The mornin'clud is tasselt wi' gowd,

Like my lu've's broideredcap ;

nay, even the best words, of the various copies extant.” (one of the hottest that has ever been known since the In some hands, this would be a very dangerous sort of descent of Phaeton) in making a peregrination over the tampering ; but we have good confidence, both in the ex- country. We understand, however, that the manner in perience and judgment of the present Editor. He di- which this book has been received, leaves the author no vides his Ballads into four classes :--1. Historical Bal cause to regret his exertions. In 1827, his “ History of lads ; II. Ballads supposed to refer to real circumstances the Rebellion of 1745-6,” and in 1828, his “ History of in Private Life; III. Romantic Ballads; and IV. Imita- the Rebellions, under Montrose, from 1638 to 1660,” aptions of the Ancient Ballads. This arrangement is very peared in Constable's Miscellany. He has now two other satisfactory; and, whilst we observe no omissions of any works on the eve of publication—the Songs and Ballads, consequence, we scruple not to say, that, in many in which we have just reviewed, and a “ History of the Restances, we find better versions of our popular ballads than bellions in 1689 and 1715,” for Constable's Miscellany. we have met with any where else. We may conclude, We may likewise mention, that a translation of the two therefore, as we began, by expressing our conviction that former“ Rebellions" has been announced in France; and this work, which is just on the eve of publication, must what is of greater importance, that Mr Chambers is to be speedily win for itself a large share of popular favour and engaged immediately with a still more voluminous work applause.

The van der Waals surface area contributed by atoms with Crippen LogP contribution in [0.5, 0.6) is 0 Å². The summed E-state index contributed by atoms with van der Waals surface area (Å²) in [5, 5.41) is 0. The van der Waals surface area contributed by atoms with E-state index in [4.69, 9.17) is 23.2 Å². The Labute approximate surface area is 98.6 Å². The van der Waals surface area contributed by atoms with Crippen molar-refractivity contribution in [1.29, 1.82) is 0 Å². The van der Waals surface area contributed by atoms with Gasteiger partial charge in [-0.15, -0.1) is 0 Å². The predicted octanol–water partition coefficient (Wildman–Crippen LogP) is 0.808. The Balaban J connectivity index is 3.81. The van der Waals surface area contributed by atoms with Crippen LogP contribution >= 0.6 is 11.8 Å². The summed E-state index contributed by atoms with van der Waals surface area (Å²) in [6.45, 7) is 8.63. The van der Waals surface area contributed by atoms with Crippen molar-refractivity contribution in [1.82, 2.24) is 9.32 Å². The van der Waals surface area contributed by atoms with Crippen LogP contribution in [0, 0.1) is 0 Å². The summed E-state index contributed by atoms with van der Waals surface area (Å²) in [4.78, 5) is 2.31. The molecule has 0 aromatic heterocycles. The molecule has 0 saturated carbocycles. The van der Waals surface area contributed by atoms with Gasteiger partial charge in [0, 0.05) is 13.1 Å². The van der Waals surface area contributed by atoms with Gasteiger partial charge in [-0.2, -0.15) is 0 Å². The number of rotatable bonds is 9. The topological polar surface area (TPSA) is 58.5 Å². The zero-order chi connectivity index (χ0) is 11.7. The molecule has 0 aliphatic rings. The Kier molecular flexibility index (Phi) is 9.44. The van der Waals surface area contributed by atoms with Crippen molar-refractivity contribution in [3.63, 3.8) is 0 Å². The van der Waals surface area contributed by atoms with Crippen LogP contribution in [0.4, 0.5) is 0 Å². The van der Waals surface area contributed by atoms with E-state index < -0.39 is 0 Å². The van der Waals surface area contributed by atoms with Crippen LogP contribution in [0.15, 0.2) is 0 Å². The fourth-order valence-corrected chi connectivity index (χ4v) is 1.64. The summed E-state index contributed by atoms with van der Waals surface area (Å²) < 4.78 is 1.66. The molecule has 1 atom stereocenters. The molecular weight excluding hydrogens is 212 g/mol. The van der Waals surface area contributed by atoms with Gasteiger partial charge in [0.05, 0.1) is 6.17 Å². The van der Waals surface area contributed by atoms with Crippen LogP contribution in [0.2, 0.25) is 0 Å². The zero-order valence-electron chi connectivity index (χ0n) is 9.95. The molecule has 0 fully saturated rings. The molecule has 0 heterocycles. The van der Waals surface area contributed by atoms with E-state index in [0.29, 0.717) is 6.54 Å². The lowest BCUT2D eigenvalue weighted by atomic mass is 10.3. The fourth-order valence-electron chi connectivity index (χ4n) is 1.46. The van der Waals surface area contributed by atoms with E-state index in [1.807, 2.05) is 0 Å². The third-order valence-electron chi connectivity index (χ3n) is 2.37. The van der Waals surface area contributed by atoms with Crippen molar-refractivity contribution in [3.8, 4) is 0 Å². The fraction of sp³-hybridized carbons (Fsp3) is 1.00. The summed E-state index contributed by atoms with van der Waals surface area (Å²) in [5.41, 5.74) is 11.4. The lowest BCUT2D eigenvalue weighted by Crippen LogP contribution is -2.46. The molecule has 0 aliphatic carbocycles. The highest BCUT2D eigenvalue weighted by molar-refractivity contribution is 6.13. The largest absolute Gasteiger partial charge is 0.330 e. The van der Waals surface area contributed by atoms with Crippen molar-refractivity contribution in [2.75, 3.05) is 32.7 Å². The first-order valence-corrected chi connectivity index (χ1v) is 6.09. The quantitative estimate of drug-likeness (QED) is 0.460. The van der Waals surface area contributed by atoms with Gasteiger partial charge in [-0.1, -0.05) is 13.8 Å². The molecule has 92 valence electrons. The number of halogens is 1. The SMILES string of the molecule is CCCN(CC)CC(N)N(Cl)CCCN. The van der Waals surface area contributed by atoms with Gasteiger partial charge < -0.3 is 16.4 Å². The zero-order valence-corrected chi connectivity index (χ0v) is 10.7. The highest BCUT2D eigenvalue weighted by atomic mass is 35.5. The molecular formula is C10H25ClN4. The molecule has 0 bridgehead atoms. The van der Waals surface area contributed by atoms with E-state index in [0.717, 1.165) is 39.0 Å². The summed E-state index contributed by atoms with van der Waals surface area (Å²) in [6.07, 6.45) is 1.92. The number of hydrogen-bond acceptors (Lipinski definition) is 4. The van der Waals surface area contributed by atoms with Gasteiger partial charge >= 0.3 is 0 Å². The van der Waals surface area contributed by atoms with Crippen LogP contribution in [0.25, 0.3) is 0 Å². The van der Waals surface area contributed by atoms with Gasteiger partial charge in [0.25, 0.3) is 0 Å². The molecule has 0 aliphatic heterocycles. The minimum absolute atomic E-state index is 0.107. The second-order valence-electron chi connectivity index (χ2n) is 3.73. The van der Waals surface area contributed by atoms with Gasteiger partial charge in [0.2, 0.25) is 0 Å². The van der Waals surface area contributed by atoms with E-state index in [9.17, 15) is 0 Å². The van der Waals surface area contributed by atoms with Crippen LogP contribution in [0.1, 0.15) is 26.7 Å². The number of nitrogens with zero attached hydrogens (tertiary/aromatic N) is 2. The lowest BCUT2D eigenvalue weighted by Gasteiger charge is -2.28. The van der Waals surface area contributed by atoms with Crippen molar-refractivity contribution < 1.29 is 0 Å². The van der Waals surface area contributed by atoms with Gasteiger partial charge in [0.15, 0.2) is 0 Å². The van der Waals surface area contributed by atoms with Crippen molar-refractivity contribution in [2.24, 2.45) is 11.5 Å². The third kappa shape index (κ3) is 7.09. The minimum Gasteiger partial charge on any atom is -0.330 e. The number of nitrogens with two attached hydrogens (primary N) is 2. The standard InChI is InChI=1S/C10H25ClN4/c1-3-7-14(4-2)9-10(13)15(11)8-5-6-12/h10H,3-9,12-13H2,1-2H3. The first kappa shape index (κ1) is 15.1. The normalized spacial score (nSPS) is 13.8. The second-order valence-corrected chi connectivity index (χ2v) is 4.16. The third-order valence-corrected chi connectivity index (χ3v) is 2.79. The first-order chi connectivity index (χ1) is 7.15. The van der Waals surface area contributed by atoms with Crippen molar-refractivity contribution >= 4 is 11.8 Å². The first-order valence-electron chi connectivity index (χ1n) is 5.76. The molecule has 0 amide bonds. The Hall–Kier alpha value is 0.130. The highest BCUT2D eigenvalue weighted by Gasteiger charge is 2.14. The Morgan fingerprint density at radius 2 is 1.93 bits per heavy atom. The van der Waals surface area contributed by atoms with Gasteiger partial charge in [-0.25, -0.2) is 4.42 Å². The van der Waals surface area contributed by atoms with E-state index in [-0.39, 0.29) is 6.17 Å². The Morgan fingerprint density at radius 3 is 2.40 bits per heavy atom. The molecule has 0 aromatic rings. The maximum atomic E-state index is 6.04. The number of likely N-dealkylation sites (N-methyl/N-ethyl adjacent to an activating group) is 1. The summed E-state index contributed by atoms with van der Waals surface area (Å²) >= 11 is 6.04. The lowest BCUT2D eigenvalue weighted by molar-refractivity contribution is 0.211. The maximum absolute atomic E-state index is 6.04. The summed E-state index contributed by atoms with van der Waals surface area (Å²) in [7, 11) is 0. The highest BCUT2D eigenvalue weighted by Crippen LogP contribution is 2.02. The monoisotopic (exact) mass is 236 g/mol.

than any he has yet produced. It is to be called, “ The Before concluding, we are desirous of giving our read- Domestic Annals of Scotland,” and, beginning with the ens some little personal information concerning Mr Cham era of the Reformation, it is to contain every thing about bers, whose name has, of late years, been a good deal in Scotland, except the political history, of which there will the mouth of the public, and in whom the readers of the be no more than enough to make the rest of the contents LITERARY Journal, in particular, can scarcely fail to be intelligible—a wire strong enough to support the stories somewhat interested. Although his productions are and anecdotes which are to be hung upon it. It is to already so numerous, and have been, for the most part, so bring into view all those private transactions and familiar popular, Mr Chambers is only twenty-seven years of age. circumstances which lie beneath the stream of history, and He was born at Peebles in 1802, his father having been are therefore generally overlooked. It is to contain, among a cotton-manufacturer, and the descendant of a line of other things, accounts of all remarkable criminals, curiworthy burgesses of that town. There was a peculiarity, ous notices of costume and manners of former times, and worth mentioning, in our author's person at birth ;-he innumerable amusing stories and traditionary anecdotes. had six toes on each foot, and six fingers on each hand. It will be chiefly compiled from the public records, and A blundering country surgeon attempted to reduce them the pages of the early simple historians and diarists. For to the ordinary number, by means of a large pair of scis- the convenience of both author and purchasers, it is to sors; but he performed the operation so awkwardly, that appear in numbers, under the auspices of our enterprising the greater part of the superfluous toes still remained. and successful Edinburgh publisher, Mr Tait. It is exIn one view this was a grievous calamity, for it not only pected that the work will extend to five or six octavo vorendered his infancy one of tears, and prevented him from lumes ; and Mr Chambers has himself informed us, that participating in the usual sports of boyhood, but it has he intends it to be his opus optimum et maximum,—the had the final effect of making him slightly lame. In work to which he will point, in future years, when he another view, however, the accident had its advantages, wishes to tell what he did in his youth. since to it is to be attributed the acquirement of those We have made this statement, with regard to Mr studious habits, which, in their subsequent application, Chambers, with no view but that of doing justice to a dehave enabled Mr Chambers to gain for himself a name. serving and able man. He has already done more work as Before he was ten years old, he had read the greater part an author, than, we believe, any other person living of the of the Encyclopædia Britannica, in twenty volumes. Per- same standing. He has to write, too, under